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Der Struwwelpeter

3.92  ·  Rating Details  ·  1,022 Ratings  ·  120 Reviews
Wer kennt nicht die Verse über den Zappelphilipp, Hans Guck-in-die -Luft und den Suppenkaspar? Der berühmteste deutsche Kinderbuchklassiker liegt hier in einem Nachdruck der Frankfurter Originalausgabe vor.(Amazon)
Hardcover, 40 pages
Published by Diogenes Verlag AG (first published 1845)
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Black Beauty by Anna SewellThe Adventures of Huckleberry Finn by Mark TwainHave Space Suit—Will Travel by Robert A. HeinleinThe Little House Collection by Laura Ingalls WilderUnpopular Essays by Bertrand Russell
30th out of 30 books — 15 voters

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Petra X
May 05, 2015 Petra X rated it it was amazing  ·  review of another edition
This book is the antidote to Disney. It is the opposite of all those nasty, sugar-sweet versions of Cinderella, the Little Mermaid and worst of all Winnie-the-Pooh. (view spoiler)

Struwwelpeter is all about children getting punished in the nastiest possible ways for their awful misdeeds. I loved this book when I was a kid. I also loved Dis
Tadiana ✩ Night Owl☽
This is one of those picture books I grew up with, and so I have an unreasonable amount of love for it, even though it's kind of awful? Credit goes to my German-speaking mom, although I'm not sure if she shared this book with my siblings and me because she thought it was a funny book or was trying to scare us straight.

This is a German children's book first published in 1845, when society (particularly in Germany, I suspect) was much in the mode of "spare the rod and spoil the child." No children
I read these classic morality tales enough times as a kid that I knew large chunks by heart. But, let's face it, back then they were seriously out of date, and now they're so archaic that they aren't amusing even as kitsch. No wonder most children today haven't heard of them.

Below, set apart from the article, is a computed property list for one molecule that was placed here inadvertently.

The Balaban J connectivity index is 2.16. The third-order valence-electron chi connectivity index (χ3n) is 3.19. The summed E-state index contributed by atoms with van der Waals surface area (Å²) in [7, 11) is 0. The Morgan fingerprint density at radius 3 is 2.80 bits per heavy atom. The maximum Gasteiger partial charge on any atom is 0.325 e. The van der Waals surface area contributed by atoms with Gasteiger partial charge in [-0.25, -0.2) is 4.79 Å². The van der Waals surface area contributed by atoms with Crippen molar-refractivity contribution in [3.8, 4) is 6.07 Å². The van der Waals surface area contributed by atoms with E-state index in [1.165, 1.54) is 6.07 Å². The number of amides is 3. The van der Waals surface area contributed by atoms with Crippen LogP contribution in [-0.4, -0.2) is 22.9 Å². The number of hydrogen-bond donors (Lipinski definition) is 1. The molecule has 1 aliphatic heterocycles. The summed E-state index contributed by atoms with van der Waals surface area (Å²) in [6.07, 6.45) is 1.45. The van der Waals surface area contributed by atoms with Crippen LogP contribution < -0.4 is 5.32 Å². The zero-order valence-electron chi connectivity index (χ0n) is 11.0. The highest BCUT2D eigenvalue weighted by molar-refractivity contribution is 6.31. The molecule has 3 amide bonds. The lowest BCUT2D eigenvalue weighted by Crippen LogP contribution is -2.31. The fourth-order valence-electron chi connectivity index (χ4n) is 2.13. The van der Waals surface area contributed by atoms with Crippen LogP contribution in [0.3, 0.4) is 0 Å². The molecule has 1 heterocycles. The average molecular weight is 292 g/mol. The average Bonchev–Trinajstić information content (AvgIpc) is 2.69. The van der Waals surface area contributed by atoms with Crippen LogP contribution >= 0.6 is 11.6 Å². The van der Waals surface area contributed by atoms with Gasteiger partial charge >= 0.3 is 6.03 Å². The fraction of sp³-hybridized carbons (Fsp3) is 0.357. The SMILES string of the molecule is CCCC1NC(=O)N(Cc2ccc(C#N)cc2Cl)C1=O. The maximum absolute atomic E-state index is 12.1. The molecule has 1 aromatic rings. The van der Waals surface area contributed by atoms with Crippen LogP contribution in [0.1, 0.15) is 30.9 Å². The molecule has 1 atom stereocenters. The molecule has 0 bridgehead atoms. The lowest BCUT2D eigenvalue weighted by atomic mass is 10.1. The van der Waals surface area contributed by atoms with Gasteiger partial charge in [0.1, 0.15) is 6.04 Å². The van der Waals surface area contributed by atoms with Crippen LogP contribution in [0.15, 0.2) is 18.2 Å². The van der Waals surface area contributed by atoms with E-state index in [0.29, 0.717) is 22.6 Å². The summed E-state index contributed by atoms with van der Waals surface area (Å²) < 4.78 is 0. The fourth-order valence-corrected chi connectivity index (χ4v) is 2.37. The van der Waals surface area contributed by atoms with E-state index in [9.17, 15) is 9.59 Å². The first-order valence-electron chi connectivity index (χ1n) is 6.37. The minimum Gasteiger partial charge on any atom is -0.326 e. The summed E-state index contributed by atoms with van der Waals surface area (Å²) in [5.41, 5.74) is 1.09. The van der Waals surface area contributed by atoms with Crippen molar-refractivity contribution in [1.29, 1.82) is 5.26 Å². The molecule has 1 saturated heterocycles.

So why doesn't someone produce an updated edition? I'm sure it wouldn't be difficult. Here are some suggestions:
Scarlett, Who Read Glossy Women's Magazines And Died Of Anorexia

Keith, Who Didn't Believe In Climate Change And
Jul 17, 2009 Miriam rated it liked it  ·  review of another edition
Recommends it for: Authoritarian sadists
Shelves: picture

This is some freaky shit.

I read this innumerable times in English translation as a child, and still know a lot of it by heart... but somehow I had never got around to looking at the German original. OMG, it is the most hysterically funny thing I have seen in at least a month. My German is very, very poor, and even so I found it impossible not to laugh on almost every page.

Here's a sample, courtesy of the Gutenberg version. If you also know the English Struwwelpeter, just try reading it aloud while looking at the pictur
Mar 15, 2015 Dorcas rated it really liked it  ·  review of another edition
Some kids might be a little traumatized with this book, but I dare say most would love it. All the things threatened to happen when children misbehave actually happen. It's a dark book but amusing in its own way.
Mar 18, 2015 Hana rated it it was amazing  ·  review of another edition
Recommended to Hana by: Tadiana ✩ Night Owl☽
This book is wonderful in a gruesome sort of way and the illustrations are the best!

My favorite was the tale of the little girl who played with matches, even though her good cats, Minz und Maunz, tried to make her behave. The moral of the story is you should always listen to your cats.

The story of the boy who never looked where he was going was edifying. These days he would be looking at a smart phone, not the sky, but his terrible end would be the same! Be warned!!!

Thank you, Tadiana for intro
I read this book as a child. While I loved the stories of bad children getting their due ( I had three brothers who were always up to no good. I think I wished some serious consequences would come their way), I mostly remember poring over the wonderful illustrations. I particularly liked the portrayal of animals- loved the rabbit wearing spectacles and toting a gun.(I had forgotten all about this until recently reading Petra's great review. Thanks Petra!)
A classic German children's book, but one that, in my opinion, is or rather can be too frightening and too strictly pedagogical for many children. I was actually frightened by a number of the stories when I was a child, and while I have much more of an appreciation for and of the book now, I still think that many of the stories (as well as the illustrations, and in many ways, these even more so) can be rather frightening for imaginative and very sensitive children. I certainly would not simply r ...more
A Bookworm Reading (Plethora)